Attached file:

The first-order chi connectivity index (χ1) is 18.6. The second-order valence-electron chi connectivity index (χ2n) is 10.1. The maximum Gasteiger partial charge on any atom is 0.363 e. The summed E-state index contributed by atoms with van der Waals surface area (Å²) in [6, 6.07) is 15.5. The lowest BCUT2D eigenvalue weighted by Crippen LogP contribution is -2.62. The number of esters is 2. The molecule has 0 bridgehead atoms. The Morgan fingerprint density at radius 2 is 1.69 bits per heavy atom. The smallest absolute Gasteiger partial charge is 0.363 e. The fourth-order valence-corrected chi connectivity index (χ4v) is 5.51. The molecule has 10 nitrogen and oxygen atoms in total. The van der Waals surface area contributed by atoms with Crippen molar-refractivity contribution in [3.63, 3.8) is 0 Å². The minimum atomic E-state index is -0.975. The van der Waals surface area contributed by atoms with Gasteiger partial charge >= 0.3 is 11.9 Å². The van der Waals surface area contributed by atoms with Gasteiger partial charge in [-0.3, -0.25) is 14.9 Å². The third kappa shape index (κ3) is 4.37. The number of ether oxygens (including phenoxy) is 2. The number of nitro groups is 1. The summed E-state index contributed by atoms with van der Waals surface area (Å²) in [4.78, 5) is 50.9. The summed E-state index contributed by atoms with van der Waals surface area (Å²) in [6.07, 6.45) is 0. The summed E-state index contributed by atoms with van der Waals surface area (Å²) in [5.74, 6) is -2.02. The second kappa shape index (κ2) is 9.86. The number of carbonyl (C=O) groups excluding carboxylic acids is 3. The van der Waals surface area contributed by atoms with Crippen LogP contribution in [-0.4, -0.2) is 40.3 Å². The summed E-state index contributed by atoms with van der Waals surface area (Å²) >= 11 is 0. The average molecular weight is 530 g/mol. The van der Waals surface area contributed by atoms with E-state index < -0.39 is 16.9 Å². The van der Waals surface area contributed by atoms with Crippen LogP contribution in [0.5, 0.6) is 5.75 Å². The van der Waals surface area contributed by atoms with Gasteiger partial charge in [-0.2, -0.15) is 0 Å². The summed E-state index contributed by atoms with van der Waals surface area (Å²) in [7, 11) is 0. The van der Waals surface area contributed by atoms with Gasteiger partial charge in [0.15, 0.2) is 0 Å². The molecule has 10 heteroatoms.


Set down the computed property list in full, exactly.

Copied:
The first-order chi connectivity index (χ1) is 18.6. The second-order valence-electron chi connectivity index (χ2n) is 10.1. The maximum Gasteiger partial charge on any atom is 0.363 e. The summed E-state index contributed by atoms with van der Waals surface area (Å²) in [6, 6.07) is 15.5. The lowest BCUT2D eigenvalue weighted by Crippen LogP contribution is -2.62. The number of esters is 2. The molecule has 0 bridgehead atoms. The Morgan fingerprint density at radius 2 is 1.69 bits per heavy atom. The smallest absolute Gasteiger partial charge is 0.363 e. The fourth-order valence-corrected chi connectivity index (χ4v) is 5.51. The molecule has 10 nitrogen and oxygen atoms in total. The van der Waals surface area contributed by atoms with Crippen molar-refractivity contribution in [3.63, 3.8) is 0 Å². The minimum atomic E-state index is -0.975. The van der Waals surface area contributed by atoms with Gasteiger partial charge >= 0.3 is 11.9 Å². The van der Waals surface area contributed by atoms with Gasteiger partial charge in [-0.3, -0.25) is 14.9 Å². The third kappa shape index (κ3) is 4.37. The number of ether oxygens (including phenoxy) is 2. The number of nitro groups is 1. The summed E-state index contributed by atoms with van der Waals surface area (Å²) in [4.78, 5) is 50.9. The summed E-state index contributed by atoms with van der Waals surface area (Å²) in [6.07, 6.45) is 0. The summed E-state index contributed by atoms with van der Waals surface area (Å²) in [5.74, 6) is -2.02. The second kappa shape index (κ2) is 9.86. The number of carbonyl (C=O) groups excluding carboxylic acids is 3. The van der Waals surface area contributed by atoms with Crippen LogP contribution in [-0.4, -0.2) is 40.3 Å². The summed E-state index contributed by atoms with van der Waals surface area (Å²) >= 11 is 0. The average molecular weight is 530 g/mol. The van der Waals surface area contributed by atoms with E-state index < -0.39 is 16.9 Å². The van der Waals surface area contributed by atoms with Crippen LogP contribution in [0.5, 0.6) is 5.75 Å². The van der Waals surface area contributed by atoms with Gasteiger partial charge in [-0.2, -0.15) is 0 Å². The summed E-state index contributed by atoms with van der Waals surface area (Å²) in [7, 11) is 0. The van der Waals surface area contributed by atoms with Gasteiger partial charge in [0.15, 0.2) is 0 Å². The molecule has 10 heteroatoms.